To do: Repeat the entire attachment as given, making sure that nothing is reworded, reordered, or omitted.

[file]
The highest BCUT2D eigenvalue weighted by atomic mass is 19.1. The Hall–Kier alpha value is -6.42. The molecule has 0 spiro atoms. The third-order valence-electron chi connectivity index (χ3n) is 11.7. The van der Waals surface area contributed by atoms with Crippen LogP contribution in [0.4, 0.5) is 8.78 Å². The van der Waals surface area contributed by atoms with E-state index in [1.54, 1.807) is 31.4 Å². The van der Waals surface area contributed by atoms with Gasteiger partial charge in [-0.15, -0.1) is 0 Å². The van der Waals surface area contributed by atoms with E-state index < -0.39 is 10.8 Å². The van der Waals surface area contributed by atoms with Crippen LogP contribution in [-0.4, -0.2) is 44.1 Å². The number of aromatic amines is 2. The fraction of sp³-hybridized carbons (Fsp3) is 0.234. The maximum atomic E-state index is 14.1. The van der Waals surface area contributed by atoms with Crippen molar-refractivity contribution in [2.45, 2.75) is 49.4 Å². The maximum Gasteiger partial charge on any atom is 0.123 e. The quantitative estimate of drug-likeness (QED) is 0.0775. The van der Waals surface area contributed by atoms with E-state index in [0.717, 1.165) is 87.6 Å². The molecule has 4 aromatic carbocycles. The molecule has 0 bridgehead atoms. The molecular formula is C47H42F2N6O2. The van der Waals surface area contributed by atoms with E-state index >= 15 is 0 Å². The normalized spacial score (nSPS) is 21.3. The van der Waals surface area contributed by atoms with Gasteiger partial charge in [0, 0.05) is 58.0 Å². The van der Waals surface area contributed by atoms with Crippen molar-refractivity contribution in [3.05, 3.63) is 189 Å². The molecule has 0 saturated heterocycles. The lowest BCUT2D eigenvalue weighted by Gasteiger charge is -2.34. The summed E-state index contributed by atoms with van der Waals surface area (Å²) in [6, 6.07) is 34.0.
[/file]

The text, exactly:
The highest BCUT2D eigenvalue weighted by atomic mass is 19.1. The Hall–Kier alpha value is -6.42. The molecule has 0 spiro atoms. The third-order valence-electron chi connectivity index (χ3n) is 11.7. The van der Waals surface area contributed by atoms with Crippen LogP contribution in [0.4, 0.5) is 8.78 Å². The van der Waals surface area contributed by atoms with E-state index in [1.54, 1.807) is 31.4 Å². The van der Waals surface area contributed by atoms with Gasteiger partial charge in [-0.15, -0.1) is 0 Å². The van der Waals surface area contributed by atoms with E-state index < -0.39 is 10.8 Å². The van der Waals surface area contributed by atoms with Crippen LogP contribution in [-0.4, -0.2) is 44.1 Å². The number of aromatic amines is 2. The fraction of sp³-hybridized carbons (Fsp3) is 0.234. The maximum atomic E-state index is 14.1. The van der Waals surface area contributed by atoms with Crippen molar-refractivity contribution in [2.45, 2.75) is 49.4 Å². The maximum Gasteiger partial charge on any atom is 0.123 e. The quantitative estimate of drug-likeness (QED) is 0.0775. The van der Waals surface area contributed by atoms with E-state index in [0.717, 1.165) is 87.6 Å². The molecule has 4 aromatic carbocycles. The molecule has 0 bridgehead atoms. The molecular formula is C47H42F2N6O2. The van der Waals surface area contributed by atoms with E-state index >= 15 is 0 Å². The normalized spacial score (nSPS) is 21.3. The van der Waals surface area contributed by atoms with Gasteiger partial charge in [0, 0.05) is 58.0 Å². The van der Waals surface area contributed by atoms with Crippen molar-refractivity contribution in [3.05, 3.63) is 189 Å². The molecule has 0 saturated heterocycles. The lowest BCUT2D eigenvalue weighted by Gasteiger charge is -2.34. The summed E-state index contributed by atoms with van der Waals surface area (Å²) in [6, 6.07) is 34.0.